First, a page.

One of the forest people was waiting on the trail. His hair was decorated with feathers. He stood with his arms folded across his chest.

"Get out of our way," MacKenzie said.

"Want woman," he demanded in a deep voice.

"I willna tell you again. Do you ken this sword?"

"Laird's Death," the man said, surprised, backing up a step.

Jenny stepped around MacKenzie, staring down into the eyes of the little naked man. "I don't know who you are, buddy. But I'm not going anywhere with you and I'm not going to run away from you. I'm bloody tired of being chased around and I'm fed up with being scared."

Without another word, she kicked him in the groin.

As he collapsed, dozens of them charged from the trees, eeling through the thick undergrowth, yelling and whirling their cudgels. MacKenzie swore and spun about, slashing with his sword. One dropped headless and another lost an arm with that first cut.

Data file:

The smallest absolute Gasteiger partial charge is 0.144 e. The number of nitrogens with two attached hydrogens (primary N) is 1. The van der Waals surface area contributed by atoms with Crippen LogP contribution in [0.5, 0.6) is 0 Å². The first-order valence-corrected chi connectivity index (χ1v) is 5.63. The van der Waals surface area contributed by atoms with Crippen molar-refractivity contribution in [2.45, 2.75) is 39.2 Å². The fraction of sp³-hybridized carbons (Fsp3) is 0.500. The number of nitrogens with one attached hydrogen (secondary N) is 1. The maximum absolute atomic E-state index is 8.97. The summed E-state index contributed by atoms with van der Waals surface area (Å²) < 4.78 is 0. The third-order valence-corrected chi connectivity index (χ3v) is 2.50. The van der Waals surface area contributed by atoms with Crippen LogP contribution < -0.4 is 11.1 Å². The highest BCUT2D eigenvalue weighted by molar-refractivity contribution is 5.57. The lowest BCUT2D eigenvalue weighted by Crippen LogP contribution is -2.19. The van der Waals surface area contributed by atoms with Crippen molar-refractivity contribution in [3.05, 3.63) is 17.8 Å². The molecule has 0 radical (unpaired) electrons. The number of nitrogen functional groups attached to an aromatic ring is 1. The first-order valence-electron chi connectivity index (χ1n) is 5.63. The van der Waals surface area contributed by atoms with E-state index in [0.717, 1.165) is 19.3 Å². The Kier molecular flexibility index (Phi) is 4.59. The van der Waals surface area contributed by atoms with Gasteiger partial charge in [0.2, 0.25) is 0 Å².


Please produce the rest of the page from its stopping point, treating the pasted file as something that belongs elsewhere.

Jenny gasped as the blood spurted. Then she didn't have time to be shocked or revolted. One of the forest men grabbed at her. She spun around, tossing him against a tree, kicking out at another, stabbing with the dirk at yet another. One jumped on her back and she flipped him over. MacKenzie cut him in half while he was in the air.

They worked well together.

As they fought, the first one recovered from the blow to his crotch and yelled, over and over again, "Laird's Death."

MacKenzie chopped two more down before the rest realised what their leader was saying and fled. Alone with MacKenzie again, breathing heavily, Jenny looked around. There were seven tiny bodies strewn about the trail amidst a mess of severed limbs, organs and thick dark blood. One had MacKenzie's dirk buried in its chest and she couldn't remember putting it there.

She leaned against a tree and threw up.

"If you're finished, we should be on our way, lass."

Jenny nodded her head, wiped her eyes, wiped her mouth on her sleeve. "Why'd they run away?"